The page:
There is hardly a day that goes by when the newspapers and TV news broadcasts are not sharing an important set of new inofrmation concerning the healthcare delivery process in the US. Just last week, two important articles were headlined......
"Study: ERs shrink as demand rises"
"New Nerve Stinulation Technological Makes a Paraplegic Walk"
Both of these articles reinforce my belief that the hospital of the future will look very different than that of the past and two major drivers of healthcare will continue to be the access point for the patients to recieve their initial care, and the technology that will be available to diagnosis and treat them.
Inorder to be successful in the future, I have been stating that healthcare systems will need to be capabale of providing high quality, low cost products and services. The ability to achieve these goals is to assure that the patient receives their primary evaluation as quickly as possible, and that the addition diagnosis and treatment plans required are well coordinated. Certianly the trauma side of our Emergency Departments are not the place for the average non-acute patient to be seen. However, because of the lack of primary care entry points in the US due to the paucity of primary care physicians, and the reluctance of many physicians to embrace physisican extenders, most Emergency Departments have created non-acute tracks that function much like a primary care doctor's office, and make them available often 24 hours a day, but if not, at least 10am to 10pm. Recognizing that these non-urgent care tracks provide a stop-gap measure for many patients until we solve the primary care capacity issue, what will be the change needed to address the fact that the first article indicated that 1 in 3 ERs have closed over the last two decades. And even more serious consequences come from the reasons for the closures........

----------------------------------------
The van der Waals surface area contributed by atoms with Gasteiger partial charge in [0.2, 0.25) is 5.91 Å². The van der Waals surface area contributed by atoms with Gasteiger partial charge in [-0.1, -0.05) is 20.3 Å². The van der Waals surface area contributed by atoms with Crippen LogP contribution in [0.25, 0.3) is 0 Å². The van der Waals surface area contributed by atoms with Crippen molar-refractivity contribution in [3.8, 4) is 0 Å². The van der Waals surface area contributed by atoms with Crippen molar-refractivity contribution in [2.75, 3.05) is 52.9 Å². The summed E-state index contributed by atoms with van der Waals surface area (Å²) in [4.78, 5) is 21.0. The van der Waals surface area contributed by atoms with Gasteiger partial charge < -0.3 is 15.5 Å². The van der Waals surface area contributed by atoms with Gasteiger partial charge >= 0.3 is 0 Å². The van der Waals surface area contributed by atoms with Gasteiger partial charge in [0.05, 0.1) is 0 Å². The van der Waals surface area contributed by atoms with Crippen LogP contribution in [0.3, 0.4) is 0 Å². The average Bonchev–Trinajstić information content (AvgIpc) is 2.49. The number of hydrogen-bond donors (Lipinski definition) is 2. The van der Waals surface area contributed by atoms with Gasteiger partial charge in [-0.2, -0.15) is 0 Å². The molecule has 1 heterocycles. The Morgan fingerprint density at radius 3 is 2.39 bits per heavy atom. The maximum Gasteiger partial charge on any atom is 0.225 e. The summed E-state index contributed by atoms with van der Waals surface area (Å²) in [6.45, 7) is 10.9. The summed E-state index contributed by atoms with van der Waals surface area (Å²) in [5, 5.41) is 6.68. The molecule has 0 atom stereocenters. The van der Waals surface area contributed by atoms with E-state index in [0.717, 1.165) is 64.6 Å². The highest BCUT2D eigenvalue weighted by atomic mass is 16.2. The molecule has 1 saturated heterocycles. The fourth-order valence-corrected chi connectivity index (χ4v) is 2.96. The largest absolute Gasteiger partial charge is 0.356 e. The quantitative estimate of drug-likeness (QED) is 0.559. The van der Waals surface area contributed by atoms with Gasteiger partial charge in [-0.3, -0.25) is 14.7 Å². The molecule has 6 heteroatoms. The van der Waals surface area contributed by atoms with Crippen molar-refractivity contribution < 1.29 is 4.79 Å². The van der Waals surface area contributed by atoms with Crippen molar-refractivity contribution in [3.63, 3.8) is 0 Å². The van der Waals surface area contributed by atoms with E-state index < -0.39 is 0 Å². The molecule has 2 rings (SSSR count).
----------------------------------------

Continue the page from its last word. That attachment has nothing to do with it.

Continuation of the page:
>Have low profit margins
>Serve patients below the proverty level
>Serve those with lower forms of insurance, including Medicaid
>Those in for-profit hospitals
>The ones located in more competitive markets
All of these reasons cause problems for a large number of patients in the US who have, at this time, no other access point.
With regard to the new nerve stimulation technology story, this is supporting our prediction that neurosurgey will be a growing and changing service line which will provide more and new tretaments in both the inpatient and outpatients settings. These treatment plans will require much more space for intense reabilitation which, in the past, has not alwyas been profitable and therefore have not been incorparated into the offerings of many local and regional medical centers. And long reabilitations times for any patient are not best delivered miles from where the patient's family and support persons live on a daily basis. And if this technology can be made afforable and expandable to many other quads and paraplegics, present technolgies such as rotating beds, electrtic wheel chairs, and services such as "help dogs" and visitng home nurses may have to change what they are doing to serve the patients of the future, not the past!
What does all this mean for people working directly or indirectly, in tthe healthcare industry. Change will continue to occur at a rapid pace, and those that can embrace these changes with enthusiam and with passion will be both the formal and informal leaders of the future. Yes, being a change agent may be the most critical competency for healthcare providers as the future unfolds! these are interesting times, worth watching closely.